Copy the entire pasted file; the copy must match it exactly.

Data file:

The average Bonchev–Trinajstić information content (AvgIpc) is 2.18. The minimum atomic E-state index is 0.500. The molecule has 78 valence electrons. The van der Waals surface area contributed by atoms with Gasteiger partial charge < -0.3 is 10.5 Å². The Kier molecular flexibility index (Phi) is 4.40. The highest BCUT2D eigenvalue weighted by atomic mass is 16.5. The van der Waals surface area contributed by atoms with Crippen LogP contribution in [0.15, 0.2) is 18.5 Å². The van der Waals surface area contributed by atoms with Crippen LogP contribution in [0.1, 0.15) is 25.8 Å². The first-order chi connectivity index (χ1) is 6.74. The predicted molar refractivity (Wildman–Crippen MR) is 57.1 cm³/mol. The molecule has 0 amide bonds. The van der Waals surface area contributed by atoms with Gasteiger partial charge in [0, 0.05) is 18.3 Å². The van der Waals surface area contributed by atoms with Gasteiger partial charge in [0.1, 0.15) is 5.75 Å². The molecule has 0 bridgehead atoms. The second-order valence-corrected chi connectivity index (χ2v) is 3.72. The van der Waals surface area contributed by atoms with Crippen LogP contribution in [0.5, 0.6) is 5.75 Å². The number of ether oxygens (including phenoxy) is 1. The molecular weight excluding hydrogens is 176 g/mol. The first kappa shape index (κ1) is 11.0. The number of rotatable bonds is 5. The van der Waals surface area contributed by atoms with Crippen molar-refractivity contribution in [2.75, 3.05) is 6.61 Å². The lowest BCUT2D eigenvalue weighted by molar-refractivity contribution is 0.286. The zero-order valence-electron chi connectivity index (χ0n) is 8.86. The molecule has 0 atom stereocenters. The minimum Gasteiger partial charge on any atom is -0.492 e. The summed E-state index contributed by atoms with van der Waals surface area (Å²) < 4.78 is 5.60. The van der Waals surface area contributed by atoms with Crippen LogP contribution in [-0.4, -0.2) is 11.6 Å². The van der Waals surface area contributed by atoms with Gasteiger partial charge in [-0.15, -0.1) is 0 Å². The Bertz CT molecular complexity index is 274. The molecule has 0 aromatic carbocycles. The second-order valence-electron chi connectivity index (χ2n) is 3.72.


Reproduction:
The average Bonchev–Trinajstić information content (AvgIpc) is 2.18. The minimum atomic E-state index is 0.500. The molecule has 78 valence electrons. The van der Waals surface area contributed by atoms with Gasteiger partial charge < -0.3 is 10.5 Å². The Kier molecular flexibility index (Phi) is 4.40. The highest BCUT2D eigenvalue weighted by atomic mass is 16.5. The van der Waals surface area contributed by atoms with Crippen LogP contribution in [0.15, 0.2) is 18.5 Å². The van der Waals surface area contributed by atoms with Crippen LogP contribution in [0.1, 0.15) is 25.8 Å². The first-order chi connectivity index (χ1) is 6.74. The predicted molar refractivity (Wildman–Crippen MR) is 57.1 cm³/mol. The molecule has 0 amide bonds. The van der Waals surface area contributed by atoms with Gasteiger partial charge in [0, 0.05) is 18.3 Å². The van der Waals surface area contributed by atoms with Gasteiger partial charge in [0.1, 0.15) is 5.75 Å². The molecule has 0 bridgehead atoms. The second-order valence-corrected chi connectivity index (χ2v) is 3.72. The van der Waals surface area contributed by atoms with Crippen LogP contribution in [0.5, 0.6) is 5.75 Å². The number of ether oxygens (including phenoxy) is 1. The molecular weight excluding hydrogens is 176 g/mol. The first kappa shape index (κ1) is 11.0. The number of rotatable bonds is 5. The van der Waals surface area contributed by atoms with Crippen molar-refractivity contribution in [2.75, 3.05) is 6.61 Å². The lowest BCUT2D eigenvalue weighted by molar-refractivity contribution is 0.286. The zero-order valence-electron chi connectivity index (χ0n) is 8.86. The molecule has 0 atom stereocenters. The minimum Gasteiger partial charge on any atom is -0.492 e. The summed E-state index contributed by atoms with van der Waals surface area (Å²) < 4.78 is 5.60. The van der Waals surface area contributed by atoms with Crippen LogP contribution in [-0.4, -0.2) is 11.6 Å². The van der Waals surface area contributed by atoms with Gasteiger partial charge in [-0.15, -0.1) is 0 Å². The Bertz CT molecular complexity index is 274. The molecule has 0 aromatic carbocycles. The second-order valence-electron chi connectivity index (χ2n) is 3.72.